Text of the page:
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Not a lot here.

The is a no-nonsense, plain vanilla range, with minimal features or design considerations. It's not necessarily any uglier than other ranges that have come through our testing facility, but let's just say you won't be buying it to make the neighbors jealous.

There's not a whole lot going on here: It's got four burners under a smooth cooktop, a four-pass broil element, and a two-rack, 4.8-cubic-foot oven with a pyrolitic self-cleaning cycle. This is a simple range that's easy to use, but if you're looking for convection, bridge burners, or other extras, you won't find them.


Though it's not a particularly new design, we hesitate to call it timeless.

Amana knows how to make a good rangetop.

While we've seen inexpensive coil-burner rangetops put out some extraordinary results, we were surprised to find an inexpensive smooth rangetop this good. It can't jump from temperature to temperature as quickly as gas or induction, but the overall power and temperature numbers were great. The two main elements produced especially strong boiling results and all the burners showed a wide temperature range capable of taking care of all your cooking needs from simmering to searing. For $599, that's not bad.

Burners 2

You can't see your reflection in a coil rangetop.

A sloppy oven may wreck recipes.

First, the good news: The Amana's oven and broiler both preheated reasonably quickly. As for the bad news, in every single one of our tests, the oven's temperature rose and fell like a Disney Channel star's career. While a small amount of fluctuation is to be expected, it just doesn't do your food any favors to put it into a 350°F setting that averages 383ºF while swinging between 430°F and 312°F. And whether we set the oven's thermostat to 170ºF for Keep Warm, 350°F for baking, or 550ºF for Maximum, our thermocouples proved the control panel wrong time and again.

Primary Oven 350F.jpg

These burners need a new partner.

Just as peanut butter needs jelly, so a good rangetop needs a great oven. Unfortunately, this Amana is more like a peanut butter and mustard sandwich.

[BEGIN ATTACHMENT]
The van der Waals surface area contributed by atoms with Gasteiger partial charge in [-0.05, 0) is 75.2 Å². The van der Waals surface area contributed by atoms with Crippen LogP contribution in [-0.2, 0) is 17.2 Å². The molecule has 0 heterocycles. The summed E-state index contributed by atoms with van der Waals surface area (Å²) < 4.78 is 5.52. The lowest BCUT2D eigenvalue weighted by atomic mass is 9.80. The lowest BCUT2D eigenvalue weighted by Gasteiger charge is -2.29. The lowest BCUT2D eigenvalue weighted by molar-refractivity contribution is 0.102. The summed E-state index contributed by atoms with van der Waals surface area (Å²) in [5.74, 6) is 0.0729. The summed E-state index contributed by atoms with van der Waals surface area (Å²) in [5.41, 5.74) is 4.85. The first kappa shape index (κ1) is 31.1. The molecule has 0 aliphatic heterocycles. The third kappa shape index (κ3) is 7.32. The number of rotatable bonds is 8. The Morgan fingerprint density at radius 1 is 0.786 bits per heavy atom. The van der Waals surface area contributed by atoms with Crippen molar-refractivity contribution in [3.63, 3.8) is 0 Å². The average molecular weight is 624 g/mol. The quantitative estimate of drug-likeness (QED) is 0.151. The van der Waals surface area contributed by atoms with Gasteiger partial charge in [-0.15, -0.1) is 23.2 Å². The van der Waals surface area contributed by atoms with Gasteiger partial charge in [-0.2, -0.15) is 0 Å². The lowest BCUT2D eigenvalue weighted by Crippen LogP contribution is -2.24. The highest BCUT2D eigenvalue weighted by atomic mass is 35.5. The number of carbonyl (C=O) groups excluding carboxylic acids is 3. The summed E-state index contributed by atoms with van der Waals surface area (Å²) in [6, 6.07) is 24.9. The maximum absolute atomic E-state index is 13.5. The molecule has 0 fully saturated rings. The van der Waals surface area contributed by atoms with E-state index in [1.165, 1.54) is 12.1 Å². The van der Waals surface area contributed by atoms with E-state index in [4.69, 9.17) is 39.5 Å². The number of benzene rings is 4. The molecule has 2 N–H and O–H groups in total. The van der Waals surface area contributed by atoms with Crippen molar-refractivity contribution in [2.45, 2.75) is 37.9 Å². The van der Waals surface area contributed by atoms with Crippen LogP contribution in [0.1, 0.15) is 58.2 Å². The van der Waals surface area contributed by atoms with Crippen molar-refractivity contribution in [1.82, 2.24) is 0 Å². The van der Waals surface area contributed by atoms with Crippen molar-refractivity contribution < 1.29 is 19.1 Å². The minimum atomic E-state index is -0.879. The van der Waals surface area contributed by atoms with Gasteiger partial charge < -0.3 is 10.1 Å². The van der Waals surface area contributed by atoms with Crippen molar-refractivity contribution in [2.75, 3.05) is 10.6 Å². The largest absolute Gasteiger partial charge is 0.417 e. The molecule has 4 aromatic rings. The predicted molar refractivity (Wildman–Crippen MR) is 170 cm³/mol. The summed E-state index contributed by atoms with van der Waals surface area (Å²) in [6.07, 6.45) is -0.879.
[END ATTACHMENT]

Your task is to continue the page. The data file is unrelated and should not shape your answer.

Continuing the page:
Though the AER5830VAW's rangetop was quite good—exceptional, even—for the range's modest $599 MSRP, the oven was just too imprecise and inaccurate. In fact, its performance was poor enough that we can't recommend this range despite its strengths. We know it can be tricky to find an affordable oven that's truly great, but there are certainly more balanced options, like the Whirlpool WFC310S0AW in this price range.

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The 's rangetop impressed us considerably, but not enough to save an inconsistent oven. Since most of the problems stemmed from terrible temperature regulation, we hope Amana will improve the thermostat, as they could have a truly great bargain range on their hands.

Uncontrollable: The story of an oven that can't be tamed!

The oven's keep-warm setting of 170°F averaged 182°F, but reached 251°F during the test, which is a shockingly high amount of variance. Keeping with this trend, the 350°F setting managed to operate in a wide-open 113°F window while averaging 383°F. The maximum setting of 525°F more or less hit its average at 533°F but couldn't hold it there, similarly displaying the variance problems that plagued the oven cavity at all other temps. And to make matters worse, there isn't a convection option for a more stable alternative.

Oven Variance.jpg

The only strength we found in the oven performance was in preheating. The 350°F setting took just seven minutes to preheat. So even if the quality of the setting wasn't great, you won't have to wait too long. The broiler displayed a similarly muscular performance, hitting 600°F in just seven and a half minutes.

Is this really the same machine that has this oven?

If the oven takes after the monstrous Mr. Hyde, the rangetop plays the genius scientist role well. The front two burners boiled six cups of water in just five minutes, and the rear two in around 12 minutes. The maximum temperatures all came in around between 658°F and 686°F, satisfactory searing temperatures that are hot but not dangerously so. The low end of the temperature spectrum—useful for gentle melting or simmering—performed equally well, with the front burners getting all the way down to 94°F and 102°F and the rear burners to 109°F and 116°F.

Meet the tester

Ethan Wolff-Mann

Ethan Wolff-Mann

Staff Writer


Ethan writes reviews and articles about science for Reviewed.com, and edits the Science Blog. He's originally from Vermont and thinks the bicycle and guitar are examples of perfected technology. Prior to Reviewed.com, he studied furiously at Middlebury College.

See all of Ethan Wolff-Mann's reviews

Checking our work.

We use standardized and scientific testing methods to scrutinize every product and provide you with objectively accurate results. If you’ve found different results in your own research, email us and we’ll compare notes. If it looks substantial, we’ll gladly re-test a product to try and reproduce these results. After all, peer reviews are a critical part of any scientific process.

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